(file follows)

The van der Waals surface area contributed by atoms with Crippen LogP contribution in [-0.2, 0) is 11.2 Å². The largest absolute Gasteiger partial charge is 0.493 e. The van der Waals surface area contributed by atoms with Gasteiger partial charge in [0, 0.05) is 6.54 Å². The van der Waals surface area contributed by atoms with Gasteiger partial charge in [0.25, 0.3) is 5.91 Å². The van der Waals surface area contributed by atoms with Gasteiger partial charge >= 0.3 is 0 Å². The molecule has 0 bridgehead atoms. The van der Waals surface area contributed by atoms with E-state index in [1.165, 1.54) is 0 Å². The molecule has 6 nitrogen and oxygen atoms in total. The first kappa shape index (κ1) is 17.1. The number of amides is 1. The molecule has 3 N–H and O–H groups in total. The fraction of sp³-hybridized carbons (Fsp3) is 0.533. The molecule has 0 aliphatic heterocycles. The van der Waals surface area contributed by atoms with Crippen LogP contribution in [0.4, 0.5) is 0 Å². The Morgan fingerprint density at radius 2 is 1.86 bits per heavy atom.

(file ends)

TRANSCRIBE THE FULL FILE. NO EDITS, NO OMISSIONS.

The van der Waals surface area contributed by atoms with Crippen LogP contribution in [-0.2, 0) is 11.2 Å². The largest absolute Gasteiger partial charge is 0.493 e. The van der Waals surface area contributed by atoms with Gasteiger partial charge in [0, 0.05) is 6.54 Å². The van der Waals surface area contributed by atoms with Gasteiger partial charge in [0.25, 0.3) is 5.91 Å². The van der Waals surface area contributed by atoms with Gasteiger partial charge >= 0.3 is 0 Å². The molecule has 0 bridgehead atoms. The van der Waals surface area contributed by atoms with E-state index in [1.165, 1.54) is 0 Å². The molecule has 6 nitrogen and oxygen atoms in total. The first kappa shape index (κ1) is 17.1. The number of amides is 1. The molecule has 3 N–H and O–H groups in total. The fraction of sp³-hybridized carbons (Fsp3) is 0.533. The molecule has 0 aliphatic heterocycles. The van der Waals surface area contributed by atoms with Crippen LogP contribution in [0.4, 0.5) is 0 Å². The Morgan fingerprint density at radius 2 is 1.86 bits per heavy atom.